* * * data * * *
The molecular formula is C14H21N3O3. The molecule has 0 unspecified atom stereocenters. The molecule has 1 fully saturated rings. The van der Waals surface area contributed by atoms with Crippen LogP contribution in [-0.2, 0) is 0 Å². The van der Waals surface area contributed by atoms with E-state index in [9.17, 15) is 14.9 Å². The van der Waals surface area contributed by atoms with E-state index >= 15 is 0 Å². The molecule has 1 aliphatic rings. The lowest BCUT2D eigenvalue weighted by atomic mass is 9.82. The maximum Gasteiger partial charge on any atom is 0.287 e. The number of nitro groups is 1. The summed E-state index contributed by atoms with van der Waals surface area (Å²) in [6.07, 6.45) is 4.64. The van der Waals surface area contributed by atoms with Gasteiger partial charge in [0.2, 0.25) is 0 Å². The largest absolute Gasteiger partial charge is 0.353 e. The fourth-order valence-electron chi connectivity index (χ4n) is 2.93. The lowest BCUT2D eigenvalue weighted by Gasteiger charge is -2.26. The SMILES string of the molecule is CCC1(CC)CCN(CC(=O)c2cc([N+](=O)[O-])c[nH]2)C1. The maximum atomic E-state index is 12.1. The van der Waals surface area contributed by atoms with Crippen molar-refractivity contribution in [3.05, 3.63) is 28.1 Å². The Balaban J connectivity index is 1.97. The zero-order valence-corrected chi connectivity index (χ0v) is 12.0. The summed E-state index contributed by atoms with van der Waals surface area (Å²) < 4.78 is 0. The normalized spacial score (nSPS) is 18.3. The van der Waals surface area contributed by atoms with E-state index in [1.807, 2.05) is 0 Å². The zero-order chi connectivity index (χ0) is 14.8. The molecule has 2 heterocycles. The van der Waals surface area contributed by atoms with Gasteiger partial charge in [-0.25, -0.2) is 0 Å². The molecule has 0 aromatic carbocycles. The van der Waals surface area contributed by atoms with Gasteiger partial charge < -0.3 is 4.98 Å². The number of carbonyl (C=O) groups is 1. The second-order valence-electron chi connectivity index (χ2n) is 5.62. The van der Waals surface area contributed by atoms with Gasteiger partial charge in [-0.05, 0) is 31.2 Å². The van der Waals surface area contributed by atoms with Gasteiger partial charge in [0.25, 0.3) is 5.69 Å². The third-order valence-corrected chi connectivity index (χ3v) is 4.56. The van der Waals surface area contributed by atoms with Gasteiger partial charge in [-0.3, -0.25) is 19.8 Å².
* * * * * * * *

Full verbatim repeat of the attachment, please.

The molecular formula is C14H21N3O3. The molecule has 0 unspecified atom stereocenters. The molecule has 1 fully saturated rings. The van der Waals surface area contributed by atoms with Crippen LogP contribution in [-0.2, 0) is 0 Å². The van der Waals surface area contributed by atoms with E-state index in [9.17, 15) is 14.9 Å². The van der Waals surface area contributed by atoms with E-state index >= 15 is 0 Å². The molecule has 1 aliphatic rings. The lowest BCUT2D eigenvalue weighted by atomic mass is 9.82. The maximum Gasteiger partial charge on any atom is 0.287 e. The number of nitro groups is 1. The summed E-state index contributed by atoms with van der Waals surface area (Å²) in [6.07, 6.45) is 4.64. The van der Waals surface area contributed by atoms with Gasteiger partial charge in [0.2, 0.25) is 0 Å². The largest absolute Gasteiger partial charge is 0.353 e. The fourth-order valence-electron chi connectivity index (χ4n) is 2.93. The lowest BCUT2D eigenvalue weighted by Gasteiger charge is -2.26. The SMILES string of the molecule is CCC1(CC)CCN(CC(=O)c2cc([N+](=O)[O-])c[nH]2)C1. The maximum atomic E-state index is 12.1. The van der Waals surface area contributed by atoms with Crippen molar-refractivity contribution in [3.05, 3.63) is 28.1 Å². The Balaban J connectivity index is 1.97. The zero-order valence-corrected chi connectivity index (χ0v) is 12.0. The summed E-state index contributed by atoms with van der Waals surface area (Å²) < 4.78 is 0. The normalized spacial score (nSPS) is 18.3. The van der Waals surface area contributed by atoms with E-state index in [1.807, 2.05) is 0 Å². The zero-order chi connectivity index (χ0) is 14.8. The molecule has 2 heterocycles. The van der Waals surface area contributed by atoms with Gasteiger partial charge in [-0.25, -0.2) is 0 Å². The molecule has 0 aromatic carbocycles. The van der Waals surface area contributed by atoms with Gasteiger partial charge < -0.3 is 4.98 Å². The number of carbonyl (C=O) groups is 1. The second-order valence-electron chi connectivity index (χ2n) is 5.62. The van der Waals surface area contributed by atoms with Gasteiger partial charge in [-0.05, 0) is 31.2 Å². The van der Waals surface area contributed by atoms with Gasteiger partial charge in [0.25, 0.3) is 5.69 Å². The third-order valence-corrected chi connectivity index (χ3v) is 4.56. The van der Waals surface area contributed by atoms with Gasteiger partial charge in [-0.3, -0.25) is 19.8 Å².